Saturday, March 15, 2008

Lon Po Po

A. Title: Lon Po Po: A Red-Riding Hood Story from China

B. Author: Ed Young

C. Illustrator: Ed Young

D. Publisher: Penguin Putnam Books/ Philomel Books

E. Genre: Picture Book/Folktale

F. Reading Level: k-3

G. Awards: Caldecott Award Winner

H. Summary: The story of Lon Po Po is the Chinese version of Little Red Riding Hood. There are a lot of similarities, but also a lot of differences. A mother and her three daughters lived out in the countryside, and one day the mother left to go visit the children's grandmother for her birthday. A clever wolf lived in the woods nearby and saw the mother leave. That night the wolf dressed up, knocked on the door, and claimed to be the three little girls' grandmother, Po Po. At first the children were deceived and aloud the impostor Po Po to come inside. Then, while in bed, the children noticed the wolf's bushy tail and its' sharp claws. The children figured out that their Po Po was actually the wolf and tricked it! They ran outside to get a nut from the gingko tree, which they told the wolf with one taste you could live forever. The three little girls climbed all the way up the tree and convinced the wolf to get a basket, throw a rope over the highest tree branch, and create a pulley system for them to lift their "Po Po" to the nuts. At first, the eldest tried to pull "Po Po" up, but half way up she dropped the wolf saying she was too weak. Next, two of the sisters pulled the wolf up in the basket even higher than the first time, but again, they were too weak to pull the wolf all the way up. The wolf was growing very angry, but all he could think about was the gingko nut and living forever. Finally, all three sisters pulled the wolf up all the way to the top of the tree and dropped him to his death. When the mother arrived home the next, the children told her all about how they had outsmarted the impostor Po Po. The illustrations are done in pastels and water color, and each page varies on the spread layout (panel layout).

I. Response: I have always really enjoyed myths, fairy tales, and folk tales, which is why I think I enjoyed Lon Po Po so much. Little Red Riding Hood is such a common tale that you're sure to hear it if you grow up in the United States! Many of my friends said that they read this Chinese version during their elementary school days, but I was not so lucky. I love the similarities between the two stories, but I have to admit that I like Lon Po Po better than Little Red Riding Hood. The thing that I like the most about it is the creative way the young children outsmart the wolf. Just like Red Riding Hood, the children in Lon Po Po are smart enough to realize that the wolf is not their grandmother, but the Lon Po Po characters go even further and trick the wolf. The illustrations are just amazing. I am a big fan of the way pastels can be combined, rubbed, and molded into unique colors specific to the story it's telling. The color choices are bright, fun, and really compliment the natural settings that they depict.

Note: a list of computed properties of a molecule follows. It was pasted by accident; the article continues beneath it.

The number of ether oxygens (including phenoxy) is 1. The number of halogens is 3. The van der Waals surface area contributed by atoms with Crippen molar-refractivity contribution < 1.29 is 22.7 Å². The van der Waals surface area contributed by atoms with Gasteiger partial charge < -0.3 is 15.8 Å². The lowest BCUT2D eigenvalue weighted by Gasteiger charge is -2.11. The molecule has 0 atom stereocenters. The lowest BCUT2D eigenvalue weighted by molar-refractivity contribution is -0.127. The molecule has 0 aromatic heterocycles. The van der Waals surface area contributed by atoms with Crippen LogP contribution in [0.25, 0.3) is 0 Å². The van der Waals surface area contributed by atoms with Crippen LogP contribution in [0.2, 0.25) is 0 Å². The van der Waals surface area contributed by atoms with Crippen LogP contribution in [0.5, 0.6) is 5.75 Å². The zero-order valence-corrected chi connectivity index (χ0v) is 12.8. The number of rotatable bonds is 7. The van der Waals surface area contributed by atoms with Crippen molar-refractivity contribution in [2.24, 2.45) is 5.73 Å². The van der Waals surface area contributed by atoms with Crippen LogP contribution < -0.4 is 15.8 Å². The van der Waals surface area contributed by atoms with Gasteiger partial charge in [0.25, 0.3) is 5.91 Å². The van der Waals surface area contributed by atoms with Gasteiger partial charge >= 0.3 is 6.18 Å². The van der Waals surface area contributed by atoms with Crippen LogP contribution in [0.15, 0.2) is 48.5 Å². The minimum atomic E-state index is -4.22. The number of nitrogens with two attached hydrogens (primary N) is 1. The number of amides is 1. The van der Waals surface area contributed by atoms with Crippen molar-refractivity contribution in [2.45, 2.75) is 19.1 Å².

J. Teaching Ideas: After reading Lon Po Po, I had a few vague ideas for lesson plans right off the top of my head: comparing/contrasting America's folk tales to those of other countries, and teaching Chinese culture. Once I started to look online I found resource after resource for Lon Po Po; this is definitely a book I would suggest using in a lesson plan because of the number of lesson plan opportunities it presents. Right away I found three great lesson plans: TeacherVision lesson plan, UVM (Vermont) lesson plan, and a scholastic lesson plan. The first lesson plan has five great ideas for incorporating this book into the lesson plan including creating a Venn Diagram comparing and contrasting Lon Po Po to Little Red Riding Hood, creative connections for art, social studies, and math, discussing the book from the wolf's point of view and creating another character to present the story from their view point, Chinese inventions word search (have students find out what products/inventions they've used from China), and reproducing Chinese symbols. The UVM website has a lesson plan that includes discussing what the story tells about the culture it's from, how do Lon Po Po and Little Red Riding Hood compare, etc. The Scholastic lesson plan allows children to have a discussion about which story they liked better and why, explore the aspects and create panel art, and appreciating the vocabulary in the Chinese version such as "Hei yo."

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